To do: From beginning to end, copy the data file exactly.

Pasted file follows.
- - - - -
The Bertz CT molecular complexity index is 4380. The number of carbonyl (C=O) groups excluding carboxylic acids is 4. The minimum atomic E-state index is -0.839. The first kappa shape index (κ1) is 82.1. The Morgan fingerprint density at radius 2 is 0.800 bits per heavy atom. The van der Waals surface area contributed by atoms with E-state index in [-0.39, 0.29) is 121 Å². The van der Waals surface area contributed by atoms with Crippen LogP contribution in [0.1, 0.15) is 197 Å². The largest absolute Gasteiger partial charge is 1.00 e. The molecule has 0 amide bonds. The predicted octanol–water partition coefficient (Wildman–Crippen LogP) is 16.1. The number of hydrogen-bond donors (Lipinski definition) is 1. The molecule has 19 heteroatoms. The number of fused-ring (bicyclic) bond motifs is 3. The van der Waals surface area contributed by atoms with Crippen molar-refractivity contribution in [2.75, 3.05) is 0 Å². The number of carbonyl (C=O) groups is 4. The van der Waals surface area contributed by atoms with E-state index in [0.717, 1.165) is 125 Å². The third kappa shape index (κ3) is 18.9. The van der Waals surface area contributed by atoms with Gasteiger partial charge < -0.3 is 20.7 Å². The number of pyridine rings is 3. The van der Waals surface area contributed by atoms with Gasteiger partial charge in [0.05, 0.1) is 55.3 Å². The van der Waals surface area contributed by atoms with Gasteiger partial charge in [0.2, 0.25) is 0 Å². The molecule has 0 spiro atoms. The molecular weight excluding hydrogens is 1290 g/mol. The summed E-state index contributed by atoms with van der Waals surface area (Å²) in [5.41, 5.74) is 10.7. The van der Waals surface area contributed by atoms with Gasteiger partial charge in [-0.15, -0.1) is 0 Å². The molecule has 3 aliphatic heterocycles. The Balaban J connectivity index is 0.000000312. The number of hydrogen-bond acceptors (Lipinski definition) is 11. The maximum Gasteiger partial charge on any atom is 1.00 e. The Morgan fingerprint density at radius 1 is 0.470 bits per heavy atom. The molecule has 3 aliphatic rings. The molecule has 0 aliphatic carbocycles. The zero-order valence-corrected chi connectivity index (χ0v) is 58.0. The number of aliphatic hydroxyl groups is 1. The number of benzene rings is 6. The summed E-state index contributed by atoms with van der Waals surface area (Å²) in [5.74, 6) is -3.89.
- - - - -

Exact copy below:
The Bertz CT molecular complexity index is 4380. The number of carbonyl (C=O) groups excluding carboxylic acids is 4. The minimum atomic E-state index is -0.839. The first kappa shape index (κ1) is 82.1. The Morgan fingerprint density at radius 2 is 0.800 bits per heavy atom. The van der Waals surface area contributed by atoms with E-state index in [-0.39, 0.29) is 121 Å². The van der Waals surface area contributed by atoms with Crippen LogP contribution in [0.1, 0.15) is 197 Å². The largest absolute Gasteiger partial charge is 1.00 e. The molecule has 0 amide bonds. The predicted octanol–water partition coefficient (Wildman–Crippen LogP) is 16.1. The number of hydrogen-bond donors (Lipinski definition) is 1. The molecule has 19 heteroatoms. The number of fused-ring (bicyclic) bond motifs is 3. The van der Waals surface area contributed by atoms with Crippen molar-refractivity contribution in [2.75, 3.05) is 0 Å². The number of carbonyl (C=O) groups is 4. The van der Waals surface area contributed by atoms with E-state index in [0.717, 1.165) is 125 Å². The third kappa shape index (κ3) is 18.9. The van der Waals surface area contributed by atoms with Gasteiger partial charge < -0.3 is 20.7 Å². The number of pyridine rings is 3. The van der Waals surface area contributed by atoms with Gasteiger partial charge in [0.05, 0.1) is 55.3 Å². The van der Waals surface area contributed by atoms with Gasteiger partial charge in [0.2, 0.25) is 0 Å². The molecule has 0 spiro atoms. The molecular weight excluding hydrogens is 1290 g/mol. The summed E-state index contributed by atoms with van der Waals surface area (Å²) in [5.41, 5.74) is 10.7. The van der Waals surface area contributed by atoms with Gasteiger partial charge in [-0.15, -0.1) is 0 Å². The molecule has 3 aliphatic heterocycles. The Balaban J connectivity index is 0.000000312. The number of hydrogen-bond acceptors (Lipinski definition) is 11. The maximum Gasteiger partial charge on any atom is 1.00 e. The Morgan fingerprint density at radius 1 is 0.470 bits per heavy atom. The molecule has 3 aliphatic rings. The molecule has 0 aliphatic carbocycles. The zero-order valence-corrected chi connectivity index (χ0v) is 58.0. The number of aliphatic hydroxyl groups is 1. The number of benzene rings is 6. The summed E-state index contributed by atoms with van der Waals surface area (Å²) in [5.74, 6) is -3.89.